What next for North Korea?
January 9th, 2014
09:12 AM ET

What next for North Korea?

North Korea has been back in the headlines. From the execution of leader Kim Jong Un’s uncle to former NBA star Dennis Rodman’s latest trip to Pyongyang, events tied to the so-called Hermit Kingdom have left many observers scratching their heads.

So what does it all mean? Is Kim firmly in control of the country? How does his leadership compare with that of his late father’s? Is Rodman’s “basketball diplomacy” likely to be effective?

Daniel Pinkston, deputy project director for Northeast Asia at the International Crisis Group, will be taking GPS readers' questions on North Korea. Please leave your questions in the comments section below.

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Topics: North Korea

soundoff (24 Responses)
  1. pig Kim

    I do not do that a nuisance is good only by the Korea race existing

    January 9, 2014 at 4:41 pm | Reply
  2. Dr. G. Hooper

    I suspect that Kim will play a serious gambit in the near future, utilizing the upcoming defensive exercises for his pretexts. At best, it'll be a major cyber attack on SK/US military and civilian infrastructure. At worst, an invasion of the Western NLL islands or a subdued shelling of Seoul.

    My question: How will we respond? Obama's response to Syrian chemical weapons usage must have seriously undermined our image of deterrence.

    January 9, 2014 at 5:09 pm | Reply
  3. j. von hettlingen

    How strong and powerful is North Korea's army and is Kim Jong-un in charge of the nuclear button? It looks as if North Korea has an Egyptian-style of military. Kim is only kept in power because he is the grandson of Kim Il-sung and that North Koreans aren't ready to see an Egyptian-style of coup staged by a North Korean Gamal Abdel Nasser.

    January 9, 2014 at 7:00 pm | Reply
  4. Danro

    My question is about South Korea and it's long term plans.
    What is South Korea doing or should do in order to facilitate reunification?
    I ask this because all of the talk is on North Korea and its crazy antics. Everyone is trying to predict the unpredictable. North Korea exits because of China and China will never let go of North Korea as long as it thinks it has an advantage by keeping it. So back to my question regarding the South and its long term goals. It seems to me that South Korea has ignored China. As far as I can tell it is not invested in China the same way say Taiwan is. North Korean refugees are imprisoned or returned to North Korea if caught in China. Why is South Korea, a country that is wealthier, not doing more to push its weight around with China and make itself more import than North Korea? Most young people love KPop and Korea dramas in China and at the same time have a low view of North Korea. Why then has this not translated into better relations?
    Everyone seems to think the the Korean situation will play out like East and West Germany. The Communist East loosing and joing the free West. But so far the only thing that seems to be happening is that the Communist North will become a puppet state or new province(unlikely) of China.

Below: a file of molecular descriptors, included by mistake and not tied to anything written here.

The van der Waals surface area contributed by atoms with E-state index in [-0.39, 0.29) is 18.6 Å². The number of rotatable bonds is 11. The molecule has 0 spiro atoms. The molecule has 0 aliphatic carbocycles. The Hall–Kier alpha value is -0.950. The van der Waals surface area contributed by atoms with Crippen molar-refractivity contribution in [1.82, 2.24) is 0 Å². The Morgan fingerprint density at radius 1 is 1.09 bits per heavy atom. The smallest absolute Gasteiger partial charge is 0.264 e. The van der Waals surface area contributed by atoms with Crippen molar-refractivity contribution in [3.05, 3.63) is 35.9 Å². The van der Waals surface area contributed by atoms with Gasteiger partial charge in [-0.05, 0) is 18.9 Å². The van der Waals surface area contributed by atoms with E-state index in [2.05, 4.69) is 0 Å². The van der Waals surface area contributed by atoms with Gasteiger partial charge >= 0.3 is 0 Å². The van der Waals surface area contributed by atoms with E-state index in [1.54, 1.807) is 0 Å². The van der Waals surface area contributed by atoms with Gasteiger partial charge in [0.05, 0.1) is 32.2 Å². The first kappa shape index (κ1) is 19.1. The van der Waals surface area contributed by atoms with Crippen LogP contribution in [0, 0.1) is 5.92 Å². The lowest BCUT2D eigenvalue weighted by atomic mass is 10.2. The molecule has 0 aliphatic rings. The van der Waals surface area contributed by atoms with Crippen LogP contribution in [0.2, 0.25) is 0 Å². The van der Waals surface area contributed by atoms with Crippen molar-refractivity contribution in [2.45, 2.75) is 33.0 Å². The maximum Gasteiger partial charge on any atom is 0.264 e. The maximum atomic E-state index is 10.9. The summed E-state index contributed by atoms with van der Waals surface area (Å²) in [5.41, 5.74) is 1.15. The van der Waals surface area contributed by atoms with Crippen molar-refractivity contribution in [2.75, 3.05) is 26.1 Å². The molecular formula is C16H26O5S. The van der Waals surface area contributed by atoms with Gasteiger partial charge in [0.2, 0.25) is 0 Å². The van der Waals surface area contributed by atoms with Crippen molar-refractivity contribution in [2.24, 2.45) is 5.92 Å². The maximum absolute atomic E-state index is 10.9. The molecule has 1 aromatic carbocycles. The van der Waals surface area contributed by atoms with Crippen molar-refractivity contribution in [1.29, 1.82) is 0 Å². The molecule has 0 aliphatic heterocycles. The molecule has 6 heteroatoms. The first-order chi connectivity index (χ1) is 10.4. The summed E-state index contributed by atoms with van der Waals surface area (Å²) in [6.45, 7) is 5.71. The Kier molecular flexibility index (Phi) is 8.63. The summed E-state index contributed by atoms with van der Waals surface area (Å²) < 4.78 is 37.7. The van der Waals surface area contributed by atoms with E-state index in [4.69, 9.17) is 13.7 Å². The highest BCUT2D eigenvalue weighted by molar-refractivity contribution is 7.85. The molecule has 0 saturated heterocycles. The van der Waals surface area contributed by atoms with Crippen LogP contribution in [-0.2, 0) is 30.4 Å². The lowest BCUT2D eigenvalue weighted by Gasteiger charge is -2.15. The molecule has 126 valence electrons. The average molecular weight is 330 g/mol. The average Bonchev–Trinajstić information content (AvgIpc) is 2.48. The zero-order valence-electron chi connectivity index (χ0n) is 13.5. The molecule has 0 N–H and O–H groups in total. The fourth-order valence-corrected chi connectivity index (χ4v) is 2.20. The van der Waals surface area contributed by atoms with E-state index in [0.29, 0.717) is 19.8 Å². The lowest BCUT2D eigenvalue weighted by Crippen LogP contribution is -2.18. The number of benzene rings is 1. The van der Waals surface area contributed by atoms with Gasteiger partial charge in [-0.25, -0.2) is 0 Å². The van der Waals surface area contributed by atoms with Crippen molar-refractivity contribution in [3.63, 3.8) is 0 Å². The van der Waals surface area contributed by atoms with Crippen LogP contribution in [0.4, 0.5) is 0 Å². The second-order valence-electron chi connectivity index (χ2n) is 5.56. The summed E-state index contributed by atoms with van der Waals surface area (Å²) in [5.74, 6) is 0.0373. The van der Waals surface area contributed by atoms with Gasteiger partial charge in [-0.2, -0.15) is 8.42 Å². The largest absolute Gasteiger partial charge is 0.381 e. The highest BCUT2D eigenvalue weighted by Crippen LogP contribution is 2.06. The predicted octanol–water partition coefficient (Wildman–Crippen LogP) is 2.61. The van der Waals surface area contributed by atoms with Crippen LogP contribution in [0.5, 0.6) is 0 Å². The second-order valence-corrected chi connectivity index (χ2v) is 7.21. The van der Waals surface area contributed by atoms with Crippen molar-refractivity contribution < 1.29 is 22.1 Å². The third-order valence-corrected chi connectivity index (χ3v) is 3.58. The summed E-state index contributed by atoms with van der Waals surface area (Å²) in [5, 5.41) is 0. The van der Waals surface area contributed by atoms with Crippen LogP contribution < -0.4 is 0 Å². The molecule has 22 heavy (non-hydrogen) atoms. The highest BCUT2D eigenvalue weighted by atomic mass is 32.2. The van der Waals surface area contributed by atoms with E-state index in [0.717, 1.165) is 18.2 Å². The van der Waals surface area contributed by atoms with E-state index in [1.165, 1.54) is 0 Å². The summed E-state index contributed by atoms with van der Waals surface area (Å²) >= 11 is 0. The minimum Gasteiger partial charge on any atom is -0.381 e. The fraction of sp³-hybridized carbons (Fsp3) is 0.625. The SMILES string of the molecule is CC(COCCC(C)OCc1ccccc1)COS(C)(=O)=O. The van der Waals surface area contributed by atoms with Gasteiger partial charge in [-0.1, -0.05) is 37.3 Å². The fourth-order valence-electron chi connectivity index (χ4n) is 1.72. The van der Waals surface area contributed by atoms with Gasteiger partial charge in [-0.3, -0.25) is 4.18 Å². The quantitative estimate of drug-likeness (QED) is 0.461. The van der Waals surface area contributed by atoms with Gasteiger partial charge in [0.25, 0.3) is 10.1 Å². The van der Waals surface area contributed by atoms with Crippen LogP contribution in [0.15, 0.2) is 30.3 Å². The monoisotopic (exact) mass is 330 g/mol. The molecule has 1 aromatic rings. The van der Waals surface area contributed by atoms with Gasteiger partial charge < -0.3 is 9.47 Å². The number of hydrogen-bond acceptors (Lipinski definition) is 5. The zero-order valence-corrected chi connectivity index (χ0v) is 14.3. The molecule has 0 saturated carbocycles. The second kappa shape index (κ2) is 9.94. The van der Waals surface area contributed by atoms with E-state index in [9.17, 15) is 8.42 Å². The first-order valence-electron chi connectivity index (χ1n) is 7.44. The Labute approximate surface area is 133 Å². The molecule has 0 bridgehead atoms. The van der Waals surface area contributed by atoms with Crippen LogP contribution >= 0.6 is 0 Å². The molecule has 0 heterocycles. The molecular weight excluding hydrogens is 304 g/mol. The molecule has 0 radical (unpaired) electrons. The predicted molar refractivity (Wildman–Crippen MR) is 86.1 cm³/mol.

January 9, 2014 at 10:32 pm | Reply
  5. Mark

    My Question – What do you think is China's real stance on North Korea? How close are they these days, and what is the major Chinese public opinion on it?

    January 9, 2014 at 10:45 pm | Reply
    • Jack

      As an expert on North Korea (I even worked in the British Embassy in Pyongyang) I can tell you that the bulk of China's population is becoming increasingly angry at North Korea They feel it is embarrassing for China to be seen to support an immature and irresponsible nation. The Chiese government itself basically stabbed North Korea in the back economically when it gave diplomatic recognition to South Korea in (I think) 1988. The Chinese government certainly does not control the North Korean government as it has reduced the amount of aid given to their Communist neighbour after most nuclear tests/ launches etc. and their state owned news agency Xinhua always condemns the incidents whenever they happen.
      China will not abandon North Korea not because of the fact that they don't want a U.S. ally right on its border (and potentially U.S. troops), which is an outdated view as the U.S. would never start a war with China because they both depend so much on each other (Also consider it would be WW3!), but because of the historical friendship between China and North Korea, said to be "As close as lips are to teeth". China was the only reason why the Korean war ended with no winner, its army pushed the U.N. army back to and past the 38th parallel. The historical significance of the relationship is worth spending the equivalent of some loose change every year for China. But there is another reason, if North Korea collapsed, China fears a flood of refugees coming from North Korea. This would significantly damage the already small and fragile economies of North East China. China prefers peace and calm on the Korean peninsula so that there is no risk to its provinces or its reputation. That is why China is supporting North Korea, but who knows whets it will still be in another decade?.

      January 10, 2014 at 2:03 am | Reply
  6. Amanda

    How many people will be chosen in their upcoming election?

    January 10, 2014 at 12:30 am | Reply
  7. Dave S.

    Never heard of ping pong diplomacy? I am sure Kim has. And Mao, alive then, killed like Stalin. The next question is not why Dennis Rodman, but why only Dennis Rodman? If Kim wants to talk, then talk. Nothing else has worked so far.

    January 10, 2014 at 1:06 am | Reply
  8. ori